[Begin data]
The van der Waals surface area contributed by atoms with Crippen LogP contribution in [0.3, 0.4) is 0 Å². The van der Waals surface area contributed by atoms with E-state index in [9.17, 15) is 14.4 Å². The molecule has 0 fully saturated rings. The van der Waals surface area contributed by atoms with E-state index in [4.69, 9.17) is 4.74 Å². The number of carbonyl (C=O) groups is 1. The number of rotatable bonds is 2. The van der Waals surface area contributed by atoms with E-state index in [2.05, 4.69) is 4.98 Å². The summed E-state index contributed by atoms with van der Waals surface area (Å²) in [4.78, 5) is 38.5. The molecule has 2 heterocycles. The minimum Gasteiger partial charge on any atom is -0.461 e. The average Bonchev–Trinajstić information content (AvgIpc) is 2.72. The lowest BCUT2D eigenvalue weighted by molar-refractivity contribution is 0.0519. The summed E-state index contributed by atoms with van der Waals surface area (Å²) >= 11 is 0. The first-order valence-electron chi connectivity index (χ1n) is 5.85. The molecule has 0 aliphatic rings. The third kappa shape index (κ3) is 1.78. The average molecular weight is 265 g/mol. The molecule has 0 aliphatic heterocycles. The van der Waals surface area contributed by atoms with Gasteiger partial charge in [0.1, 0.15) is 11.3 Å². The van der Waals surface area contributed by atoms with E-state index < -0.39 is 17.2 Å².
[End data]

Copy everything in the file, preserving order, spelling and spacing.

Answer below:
The van der Waals surface area contributed by atoms with Crippen LogP contribution in [0.3, 0.4) is 0 Å². The van der Waals surface area contributed by atoms with E-state index in [9.17, 15) is 14.4 Å². The molecule has 0 fully saturated rings. The van der Waals surface area contributed by atoms with E-state index in [4.69, 9.17) is 4.74 Å². The number of carbonyl (C=O) groups is 1. The number of rotatable bonds is 2. The van der Waals surface area contributed by atoms with E-state index in [2.05, 4.69) is 4.98 Å². The summed E-state index contributed by atoms with van der Waals surface area (Å²) in [4.78, 5) is 38.5. The molecule has 2 heterocycles. The minimum Gasteiger partial charge on any atom is -0.461 e. The average Bonchev–Trinajstić information content (AvgIpc) is 2.72. The lowest BCUT2D eigenvalue weighted by molar-refractivity contribution is 0.0519. The summed E-state index contributed by atoms with van der Waals surface area (Å²) >= 11 is 0. The first-order valence-electron chi connectivity index (χ1n) is 5.85. The molecule has 0 aliphatic rings. The third kappa shape index (κ3) is 1.78. The average molecular weight is 265 g/mol. The molecule has 0 aliphatic heterocycles. The van der Waals surface area contributed by atoms with Gasteiger partial charge in [0.1, 0.15) is 11.3 Å². The van der Waals surface area contributed by atoms with E-state index < -0.39 is 17.2 Å².